Then where does the problem lie? Why Bharatiya are labeled as fatalists? The probable explanation may be found in the longer centuries of subjugation of Bharat by foreign rulers. Muslims, when they invaded Bharat, at least found it a permanent home and started encouraging talents by fusing them to Islamic traditions and cultures. An offshoot of this religious fusion resulted in the development of Bhakti cult (devotional trend that emerged in medieval Hinduism) and the language of Urdu. But the colonisation by the British with imperial motives from 17th to 19th centuries resulted not only in the draining of our wealth but the colonial policies made us illiterates overnight, thanks to the introduction of English as official language. We were sapped of our vitality physically and mentally. When western industrial revolution was fuelled by the riches from Bharat, Bharatiya were relegated to the stage of raw material suppliers. The deep wounds on the economy made indelible wounds on the psyche of Bharatiya and a sense of desperation and fatalism engulfed the Bharatiya firmament. Common people lost faith in their own scriptures and the migration of intelligentsia to towns and cities left the villages with intellectual bankruptcy. The independence relieved us from political and economic colonialism. But the mind of an average Bharatiya, and at times, the sophisticated Bharatiya has also not been relieved of mental colonialism. We still ape the west and are ready to import our ancient knowledge in western packages. We are the boys of ‘pizza effect’ (The pizza effect is a term used especially in religious studies and sociology for the phenomenon of elements of a nation or people's culture being transformed or at least more fully embraced elsewhere, then re-imported back to their culture of origin-Wikipedia). Scriptures, per se, have nothing to do with fatalism. The scars on the economy, the resultant poverty, the intellectual bankruptcy at the grass roots and the tendency to ignore reading our scriptures, or to read with western perspective, tendency to visualise English as embodiment of knowledge more than a communicative tool etc might be the reasons to explain the beliefs that man is ordained by fate and nothing can be tuned for becoming good. It is now time to revisit our scriptures with authentic commentaries instead of understanding from the translated texts of the west. It is high time to discard wrong interpretation of value systems. Neither on physical plane nor on philosophical plane is our society fatalistic.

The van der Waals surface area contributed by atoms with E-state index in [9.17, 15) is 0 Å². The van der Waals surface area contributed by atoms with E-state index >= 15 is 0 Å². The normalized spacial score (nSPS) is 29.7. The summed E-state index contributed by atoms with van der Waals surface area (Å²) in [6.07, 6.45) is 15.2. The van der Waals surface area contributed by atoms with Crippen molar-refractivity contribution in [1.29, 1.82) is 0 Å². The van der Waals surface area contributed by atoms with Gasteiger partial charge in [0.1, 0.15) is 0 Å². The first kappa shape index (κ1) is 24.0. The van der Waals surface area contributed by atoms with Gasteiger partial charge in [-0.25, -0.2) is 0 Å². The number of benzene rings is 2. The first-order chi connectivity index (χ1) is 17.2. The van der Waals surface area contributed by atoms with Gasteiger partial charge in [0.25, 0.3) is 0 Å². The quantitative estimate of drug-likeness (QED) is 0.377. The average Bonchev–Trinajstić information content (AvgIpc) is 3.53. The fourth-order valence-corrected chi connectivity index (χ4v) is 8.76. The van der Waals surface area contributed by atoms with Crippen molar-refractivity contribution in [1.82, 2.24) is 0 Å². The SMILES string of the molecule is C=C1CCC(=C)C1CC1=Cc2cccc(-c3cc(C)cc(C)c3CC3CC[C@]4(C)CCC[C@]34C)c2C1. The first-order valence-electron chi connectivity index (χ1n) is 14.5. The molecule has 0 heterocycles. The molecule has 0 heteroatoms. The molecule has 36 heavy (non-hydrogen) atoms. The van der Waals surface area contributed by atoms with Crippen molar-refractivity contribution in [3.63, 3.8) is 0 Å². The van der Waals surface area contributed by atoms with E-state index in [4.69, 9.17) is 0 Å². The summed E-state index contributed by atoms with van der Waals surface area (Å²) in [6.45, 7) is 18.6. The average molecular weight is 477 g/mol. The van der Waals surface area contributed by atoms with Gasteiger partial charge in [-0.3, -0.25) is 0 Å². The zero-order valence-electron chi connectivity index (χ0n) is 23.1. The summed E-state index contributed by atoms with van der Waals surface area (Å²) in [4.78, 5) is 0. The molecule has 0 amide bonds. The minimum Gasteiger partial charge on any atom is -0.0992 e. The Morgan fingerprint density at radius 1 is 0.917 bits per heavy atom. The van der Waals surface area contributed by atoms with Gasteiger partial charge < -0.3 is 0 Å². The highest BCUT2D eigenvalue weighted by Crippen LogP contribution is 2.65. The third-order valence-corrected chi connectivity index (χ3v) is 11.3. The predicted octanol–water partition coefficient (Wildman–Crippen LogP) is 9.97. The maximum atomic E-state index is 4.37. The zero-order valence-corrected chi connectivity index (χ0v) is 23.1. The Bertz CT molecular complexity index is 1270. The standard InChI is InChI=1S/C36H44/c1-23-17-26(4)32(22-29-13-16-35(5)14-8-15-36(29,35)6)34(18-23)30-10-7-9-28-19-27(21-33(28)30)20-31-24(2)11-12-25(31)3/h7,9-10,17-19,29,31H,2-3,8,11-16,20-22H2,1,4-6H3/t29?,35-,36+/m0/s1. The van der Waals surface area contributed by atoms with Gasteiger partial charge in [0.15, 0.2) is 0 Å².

The former CEO of Infosys created flutter stating that no innovation from Bharat has become a global household name in the past sixty years. Though it is a sweeping comment made out of anguish to motivate the current generation, we cannot deny the fact that it is far from reality. The reasons, of course, cannot be attributed to our culture or philosophical outlook but lies somewhere else. An entrepreneurial eco system can be nurtured and nourished by way of promoting tolerance to failure, tolerance to ambiguity, free flow of cross functional ideas, dismantling hierarchical structures, commitment to research and development activities, commitment of government funding and resources and the like. If the eco system has a dent, there is no use blaming the philosophical outlook of the populace. It only leads to pessimism and creative people get frustrated and try to find finer pastures outside Bhrat. Jawaharlal Nehru says that ‘A country under foreign domination seeks escape from the pleasant dreams of a vanished age, and finds consolation in visions of past greatness. That is a foolish and … for us in Bharat is to imagine that we are still spiritually great though we have come down in the world in other respects. Spiritual or any other greatness cannot be founded on lack of freedom and opportunity, or on starvation and misery.
Many western writers have encouraged the notion that the Bharatiya are other-worldly. I suppose the poor and unfortunate in every country become to some extent other-worldly, unless they become revolutionaries, this world is evidently not meant for them’. If the poverty is on economic plane, Nehru could have been correct in his assessment. What we need to address is the intellectual poverty imposed by the colonial thought process. Ours is a society where philosophy got intertwined with physical and psychological planes just as a garland of flowers is intertwined with a fine thread.
Dr Karanam Nagaraja Rao & Dr Aswathi Nair (The writers are Faculty, School of Business, Alliance University, Bangaluru)